2. Arthur and Archie. In an attempt to preserve his wife's good name, and the fact that he'd called police because she'd attacked him, Caraway blamed a 2011 disturbance call on two fictional characters, Arthur and Archie. They'd been arguing about the Cowboys, Caraway said, and things got out of hand.
"The same police recording that Mayor Dwaine Caraway fought bitterly to suppress actually makes him sound like a concerned husband — calm, cool and collected — trying to protect the good name of his wife, state Rep. Barbara Mallory Caraway," the Observer's Jim Schutze reported after 911 tapes from the incident were released over Caraway's lengthy legal objections.
3. Pull up your pants. In 2012, Caraway got so fed up with men not pulling up their pants in public that he held an honest to God sagging summit at Dallas City Hall. The Observer's Anna Merlan described the scene that September:
Caraway managed to pack the house, filling almost every chair with young families, church groups and a fair number of high school students. And some interesting conversations took place between Caraway, his anti-sagging panelists and the audience: How should young black men dress in a world that's often hostile to them? How do parents guarantee that their kids grow up to be productive and self-respecting? What do teens owe to their elders, in terms of the way that they dress, speak and express themselves?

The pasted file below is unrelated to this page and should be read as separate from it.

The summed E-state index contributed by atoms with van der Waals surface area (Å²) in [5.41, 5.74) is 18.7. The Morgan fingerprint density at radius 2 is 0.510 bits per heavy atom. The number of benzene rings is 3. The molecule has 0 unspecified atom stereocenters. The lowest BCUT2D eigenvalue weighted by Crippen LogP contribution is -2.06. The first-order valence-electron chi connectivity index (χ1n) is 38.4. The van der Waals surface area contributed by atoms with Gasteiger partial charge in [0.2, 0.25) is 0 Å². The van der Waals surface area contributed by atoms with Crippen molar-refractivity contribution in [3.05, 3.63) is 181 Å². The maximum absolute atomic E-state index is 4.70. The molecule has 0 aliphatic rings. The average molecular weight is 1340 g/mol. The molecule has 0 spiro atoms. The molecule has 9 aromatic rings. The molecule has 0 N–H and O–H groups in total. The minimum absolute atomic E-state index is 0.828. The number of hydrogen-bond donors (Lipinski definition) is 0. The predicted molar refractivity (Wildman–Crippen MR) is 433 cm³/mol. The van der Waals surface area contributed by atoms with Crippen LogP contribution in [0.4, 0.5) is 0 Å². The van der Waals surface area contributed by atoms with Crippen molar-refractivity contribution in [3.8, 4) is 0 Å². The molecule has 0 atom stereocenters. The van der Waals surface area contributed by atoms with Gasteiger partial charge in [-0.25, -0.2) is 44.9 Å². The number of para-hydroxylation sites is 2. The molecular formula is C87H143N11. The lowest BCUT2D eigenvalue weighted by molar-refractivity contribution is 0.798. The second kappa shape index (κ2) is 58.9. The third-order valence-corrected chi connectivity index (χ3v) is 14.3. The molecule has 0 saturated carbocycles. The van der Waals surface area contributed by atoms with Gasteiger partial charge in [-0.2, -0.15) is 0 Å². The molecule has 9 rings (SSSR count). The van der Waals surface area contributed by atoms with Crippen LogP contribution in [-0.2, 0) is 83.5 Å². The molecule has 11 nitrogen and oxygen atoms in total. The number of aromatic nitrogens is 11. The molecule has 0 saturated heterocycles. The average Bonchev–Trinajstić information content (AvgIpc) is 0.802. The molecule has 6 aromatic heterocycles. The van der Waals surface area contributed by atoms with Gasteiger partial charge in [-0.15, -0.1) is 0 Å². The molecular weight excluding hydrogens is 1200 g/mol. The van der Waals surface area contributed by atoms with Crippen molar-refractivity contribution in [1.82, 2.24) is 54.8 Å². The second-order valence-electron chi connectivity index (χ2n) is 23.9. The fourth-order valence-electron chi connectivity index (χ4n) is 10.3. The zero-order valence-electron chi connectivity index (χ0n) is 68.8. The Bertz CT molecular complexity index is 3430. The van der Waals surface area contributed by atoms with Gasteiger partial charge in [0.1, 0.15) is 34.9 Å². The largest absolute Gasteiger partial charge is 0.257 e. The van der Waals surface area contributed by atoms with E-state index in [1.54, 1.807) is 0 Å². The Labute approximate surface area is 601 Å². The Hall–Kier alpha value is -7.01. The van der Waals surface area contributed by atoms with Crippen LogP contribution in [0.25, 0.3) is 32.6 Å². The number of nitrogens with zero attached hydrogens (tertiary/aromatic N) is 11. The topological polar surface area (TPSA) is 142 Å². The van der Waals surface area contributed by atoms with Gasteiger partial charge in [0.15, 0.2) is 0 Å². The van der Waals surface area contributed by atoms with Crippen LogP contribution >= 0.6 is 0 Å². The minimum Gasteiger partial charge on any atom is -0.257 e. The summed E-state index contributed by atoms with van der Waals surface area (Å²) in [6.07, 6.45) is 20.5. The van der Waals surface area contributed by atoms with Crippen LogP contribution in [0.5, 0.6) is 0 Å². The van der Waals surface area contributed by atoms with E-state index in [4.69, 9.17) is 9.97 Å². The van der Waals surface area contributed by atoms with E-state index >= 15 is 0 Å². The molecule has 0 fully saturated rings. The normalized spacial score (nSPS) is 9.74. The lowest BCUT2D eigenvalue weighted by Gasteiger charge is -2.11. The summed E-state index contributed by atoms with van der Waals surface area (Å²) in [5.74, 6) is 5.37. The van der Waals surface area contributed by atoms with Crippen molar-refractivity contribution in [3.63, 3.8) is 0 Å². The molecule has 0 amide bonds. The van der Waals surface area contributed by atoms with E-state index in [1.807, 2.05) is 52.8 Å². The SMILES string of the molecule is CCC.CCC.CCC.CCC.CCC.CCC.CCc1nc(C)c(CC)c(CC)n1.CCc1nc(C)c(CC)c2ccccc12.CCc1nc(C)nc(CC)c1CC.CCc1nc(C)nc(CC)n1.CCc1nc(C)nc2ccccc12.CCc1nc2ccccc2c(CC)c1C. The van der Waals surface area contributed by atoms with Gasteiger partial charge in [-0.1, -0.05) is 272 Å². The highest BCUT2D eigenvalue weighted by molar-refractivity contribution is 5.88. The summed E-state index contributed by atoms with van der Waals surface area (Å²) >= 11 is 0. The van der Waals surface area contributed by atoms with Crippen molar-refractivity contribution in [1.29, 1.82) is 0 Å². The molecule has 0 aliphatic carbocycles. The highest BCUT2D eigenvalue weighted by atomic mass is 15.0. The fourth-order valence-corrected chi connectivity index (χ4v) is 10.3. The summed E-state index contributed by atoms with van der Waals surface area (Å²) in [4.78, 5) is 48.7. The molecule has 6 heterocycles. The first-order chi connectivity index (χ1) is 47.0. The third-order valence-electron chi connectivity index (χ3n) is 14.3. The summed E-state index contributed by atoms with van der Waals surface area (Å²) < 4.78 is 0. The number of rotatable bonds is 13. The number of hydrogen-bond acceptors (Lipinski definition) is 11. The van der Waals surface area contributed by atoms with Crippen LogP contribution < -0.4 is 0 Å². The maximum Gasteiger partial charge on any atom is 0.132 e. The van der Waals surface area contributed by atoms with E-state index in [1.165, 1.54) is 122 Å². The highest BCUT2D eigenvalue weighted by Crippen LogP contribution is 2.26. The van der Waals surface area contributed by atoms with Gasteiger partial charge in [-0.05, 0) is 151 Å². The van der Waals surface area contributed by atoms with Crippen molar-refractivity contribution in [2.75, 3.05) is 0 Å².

In the midst of all that, though, there was a lot of ridiculousness. A teenage girl left in tears after a panelist yelled at her about her sagging boyfriend. And several of the panelists, as well as master of ceremonies, Heaven 97 host Robert Ashley, displayed an unfortunate amount of casual homophobia.
"Sagging is nasty," one young panelist opined at one point, as the adults around her nodded approvingly. "Because it means you're open to other men."
4. The bag ban. Fed up with plastic bags floating through his district like urban tumbleweeds, Caraway fought hard for a 5-cent fee for single-use plastic in Dallas. He won his initial fight, but the city quickly backed down from the fee after being sued by a group of bag manufacturers. Caraway fought the bags until the end, however, staging a last ditch effort to ban the bags entirely.
"We will eventually be known as the world class city of plastic bags if we fail to take action today," he said.